CI a vital element of GW
After reading Lizzie Wozobski’s op-ed on the appropriateness of CI (Sept. 13, pg. 4), I stand more convinced that CI in its current form is not only appropriate, but necessary. GW is unique in its urban-campus setting, and CI remains a key instrument in circumventing some of the effects of such a campus. I would argue that most of the lack of campus unity that GW students experience is a result of our urban setting (at least regarding Foggy Bottom). I love GW and the campus, but the fact remains that GW clearly has some image and identity issues, most of which will always be with us.
Rather than traveling across quads we travel city blocks and sometimes highways to get to our classes. Rather than attending school football games in the fall, GW students learn the art of watching college football on TV, wishing that there were a “State” in between the GW and U. CI provides the pride that the urban location seems to deplete. It takes incoming freshman and, for two-and-a-half days, persuades them feel like they’re actually a part of something. I would argue that the ritual of pride is more than necessary. With such a large student body, large classes, no real dining hall and an entire city at their disposal, GW students can easily become lost in Foggy Bottom traffic.
True, some students love CI while others hate it, but regardless of how they view their CI experience in hindsight, all incoming freshman leave CI truly knowing what it means to be a Colonial and what it means to take advantage of the GW experience. For that reason I’m troubled by Ms. Wozobski’s assertion that the one defining non-athletic entity that unites GW students should somehow be curtailed in the future. “A ‘typical’ college orientation may not have the glitz and glamour of CI but can offer other appreciated perks.” True, but GW is not typical, our campus is not typical, and neither is our student or faculty base.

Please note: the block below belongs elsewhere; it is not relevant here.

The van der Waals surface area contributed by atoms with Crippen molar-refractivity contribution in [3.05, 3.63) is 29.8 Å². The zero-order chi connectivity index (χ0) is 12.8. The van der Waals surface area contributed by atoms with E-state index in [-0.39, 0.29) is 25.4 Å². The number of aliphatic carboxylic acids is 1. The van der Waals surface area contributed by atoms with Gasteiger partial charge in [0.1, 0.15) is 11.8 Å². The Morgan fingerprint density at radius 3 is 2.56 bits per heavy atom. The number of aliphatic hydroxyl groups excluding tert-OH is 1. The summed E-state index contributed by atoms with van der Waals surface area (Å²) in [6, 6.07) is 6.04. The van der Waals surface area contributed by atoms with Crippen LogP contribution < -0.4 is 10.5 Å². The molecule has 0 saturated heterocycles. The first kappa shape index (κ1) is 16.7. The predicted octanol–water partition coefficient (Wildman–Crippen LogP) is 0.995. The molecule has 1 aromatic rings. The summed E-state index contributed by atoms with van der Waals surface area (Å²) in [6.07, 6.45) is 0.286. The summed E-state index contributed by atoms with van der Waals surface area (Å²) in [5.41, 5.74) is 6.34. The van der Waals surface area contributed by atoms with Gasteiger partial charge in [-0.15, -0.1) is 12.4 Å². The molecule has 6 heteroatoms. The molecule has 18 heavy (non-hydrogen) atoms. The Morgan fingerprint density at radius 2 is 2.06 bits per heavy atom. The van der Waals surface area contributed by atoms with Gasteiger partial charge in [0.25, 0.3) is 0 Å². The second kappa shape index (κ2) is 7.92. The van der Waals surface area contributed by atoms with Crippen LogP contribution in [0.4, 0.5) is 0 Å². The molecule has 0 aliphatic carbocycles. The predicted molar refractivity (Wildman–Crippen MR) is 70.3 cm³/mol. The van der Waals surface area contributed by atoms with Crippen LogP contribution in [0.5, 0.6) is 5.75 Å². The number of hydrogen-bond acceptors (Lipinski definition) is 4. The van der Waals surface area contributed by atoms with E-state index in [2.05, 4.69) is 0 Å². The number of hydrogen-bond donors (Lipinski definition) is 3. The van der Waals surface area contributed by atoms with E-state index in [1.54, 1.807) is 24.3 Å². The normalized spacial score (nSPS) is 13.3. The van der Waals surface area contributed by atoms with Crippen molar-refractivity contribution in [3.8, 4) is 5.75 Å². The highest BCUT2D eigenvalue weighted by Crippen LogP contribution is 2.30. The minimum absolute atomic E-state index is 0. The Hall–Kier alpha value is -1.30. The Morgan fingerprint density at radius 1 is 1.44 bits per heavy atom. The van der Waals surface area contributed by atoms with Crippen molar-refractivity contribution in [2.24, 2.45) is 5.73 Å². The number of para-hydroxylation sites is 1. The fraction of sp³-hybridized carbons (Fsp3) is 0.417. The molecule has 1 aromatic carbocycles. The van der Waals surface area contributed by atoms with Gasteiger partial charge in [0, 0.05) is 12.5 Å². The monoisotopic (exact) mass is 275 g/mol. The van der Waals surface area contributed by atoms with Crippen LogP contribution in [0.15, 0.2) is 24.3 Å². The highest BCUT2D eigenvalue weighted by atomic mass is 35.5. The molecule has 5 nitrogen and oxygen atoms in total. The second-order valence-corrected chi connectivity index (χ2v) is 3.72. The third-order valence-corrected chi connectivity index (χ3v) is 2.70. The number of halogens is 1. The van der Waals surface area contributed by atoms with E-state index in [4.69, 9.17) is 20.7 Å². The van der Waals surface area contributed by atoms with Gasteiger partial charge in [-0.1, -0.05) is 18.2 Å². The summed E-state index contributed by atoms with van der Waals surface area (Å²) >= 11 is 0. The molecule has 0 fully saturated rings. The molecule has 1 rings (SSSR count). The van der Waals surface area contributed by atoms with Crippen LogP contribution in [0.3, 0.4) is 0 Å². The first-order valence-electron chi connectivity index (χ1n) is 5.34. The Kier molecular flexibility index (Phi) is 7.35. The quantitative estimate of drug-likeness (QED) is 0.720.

Why then should we amend one of our few legitimate traditions for the sake of being typical? Should Howard scale down its famous homecoming to be cost-effective and typical? Should Georgetown demolish its stony academic structures for more modern GW-esque towers? I think the obviously conclusion is no.
Personally I don’t care if CI is excessive because it’s no more excessive than the prices of replacing the bricks on the facade of Thurston, or that matter the price of converting the fifth floor of the Marvin Center to an ill-used eatery.
Kyle J. Boyer, Sophomore
CI from a parent’s point of view: time for change
I am the parent of an entering student. We live in New Mexico, so along with the five-day journey to CI, we got to make a second trip to D.C. to help our daughter during move-in.
Around the same time, our daughter accompanied a friend to New York City for the friend’s registration and move-in at Eugene Lang. This whole process took two days.
I gave feedback at CI that the process had way too much overhead and not enough solid “how-to.” After listening to my daughter’s experience in New York, I am doubly sure that CI needs to change.
Orientation needs to be combined with move-in. Someone must have told the administration that people do best when they get to practice right after instruction. It needs to focus on one outcome: get ready to do GW, logistically and academically. I walked out of several of the sessions because they were just a lot of fluff. Some of the presenters should be put on a public speaking improvement program.
CI needs to provide succinct, comprehensible information on all the steps necessary to be logistically prepared to attend class on the first day. I find the GW Web sites lacking with regard to the way information and instructions are presented. For example, I couldn’t figure out how room phones work from the STS Web page. Not only that, but STS isn’t open during move-in weekend. How dumb is that? Now my daughter has to squeeze in a visit to STS when she is trying to get her academic bearings.
It needs to be over a period of three days, including move-in day and needs to cater to the students most and the helicopters least. CI needs to drop the khaki shorts, but keep the cabinet. Focus them on doing what they did best, answering questions about their experiences at GW and how to make it through the first year.
Jim Hoffman, Parent